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Crown Deemed 'Not Suitable' For Casino Licence

Casino giant Crown Resorts is not fit to run its $2.2 billion Sydney casino because it facilitated money laundering and has other "deep" problems, a highly anticipated report has found.

Commissioner Patricia Bergin has recommended a number of dramatic changes that Crown would have to make before it could run the casino.

In Ms Bergin's report to the NSW gaming authority, published on Tuesday afternoon, she finds that Crown subsidiaries were used to launder money and that the company's conduct facilitated money laundering for at least five years.

Billionaire James Packer was able to manoeuvre the company's operations from afar, despite no longer being on the board, Ms Bergin says.

Though well-intentioned, his actions had "rather disastrous consequences" for the company.

Ms Bergin has left it to the NSW Independent Liquor and Gaming Authority to decide exactly what changes Crown needs to make before gaming could begin at the Barangaroo casino.

But she makes a swag of recommendations, including a forensic probe to make sure all money-laundering in Crown accounts has been uncovered.

The Crown development at Barangaroo in Sydney. Image: AAP

Shares in Crown Resorts earlier entered a trading halt as the casino giant braced for the report, which runs to more than 600 pages.

The report's publication is the culmination of an extraordinary probe that has laid bare the governance problems at one of the country's most high-profile companies.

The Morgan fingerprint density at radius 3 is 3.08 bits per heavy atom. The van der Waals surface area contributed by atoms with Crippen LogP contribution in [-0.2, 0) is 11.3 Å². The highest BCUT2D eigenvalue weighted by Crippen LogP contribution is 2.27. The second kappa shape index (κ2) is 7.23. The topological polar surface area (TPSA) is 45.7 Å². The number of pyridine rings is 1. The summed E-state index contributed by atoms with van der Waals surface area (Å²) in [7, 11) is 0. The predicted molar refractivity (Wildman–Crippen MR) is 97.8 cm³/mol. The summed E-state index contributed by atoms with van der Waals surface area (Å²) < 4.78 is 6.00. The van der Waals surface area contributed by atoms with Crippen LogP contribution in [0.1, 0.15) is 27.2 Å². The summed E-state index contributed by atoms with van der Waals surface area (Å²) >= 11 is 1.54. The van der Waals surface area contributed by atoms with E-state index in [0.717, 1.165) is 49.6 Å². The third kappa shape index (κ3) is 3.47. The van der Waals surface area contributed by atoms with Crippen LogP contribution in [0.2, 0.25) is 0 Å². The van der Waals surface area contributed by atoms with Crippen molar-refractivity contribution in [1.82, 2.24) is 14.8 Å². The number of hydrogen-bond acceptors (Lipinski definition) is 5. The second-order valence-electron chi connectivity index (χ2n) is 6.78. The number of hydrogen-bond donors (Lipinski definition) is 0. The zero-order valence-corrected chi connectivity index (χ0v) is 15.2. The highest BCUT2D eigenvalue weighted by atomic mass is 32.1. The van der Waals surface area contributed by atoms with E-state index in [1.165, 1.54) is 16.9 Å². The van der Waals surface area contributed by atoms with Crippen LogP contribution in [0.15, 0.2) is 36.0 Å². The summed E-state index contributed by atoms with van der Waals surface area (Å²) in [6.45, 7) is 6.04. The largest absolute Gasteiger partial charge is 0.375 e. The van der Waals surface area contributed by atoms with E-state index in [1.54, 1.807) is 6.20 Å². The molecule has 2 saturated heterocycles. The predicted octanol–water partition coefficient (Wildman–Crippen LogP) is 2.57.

The authority commissioned Ms Bergin to make findings and recommendations on Crown's suitability to hold a casino licence.

Ms Bergin also says a new Independent Casino Commission should be set up with the powers of a royal commission to address the risks in casinos and gambling.

During the inquiry Crown admitted it was more likely than not that money had been laundered through its bank accounts.

The Crown Casino building site at Barangaroo during construction. Image: AAP.

The company was accused by lawyers in the inquiry, and earlier in media reports, of turning a blind eye to money laundering.

Evidence was also aired of the company's links with organised crime figures and a high-risk, profit-driven culture.

The inquiry shone a spotlight on billionaire James Packer, a figure who has long been subject to fascination, scrutiny and gossip.

While giving evidence, Mr Packer revealed he had been diagnosed with bipolar disorder, an illness that saw him step down from Crown's board twice.

The troubled heir owned up to "shameful" and "disgraceful" conduct, which he blamed on his poor mental health.

Counsel assisting the inquiry argued that Ms Bergin should find that neither Crown nor Mr Packer were suitable to be close associates of the casino.

Crown appointed a new director, Nigel Morrison, to the board last month. The company's media release described the appointment as "part of a process of board renewal".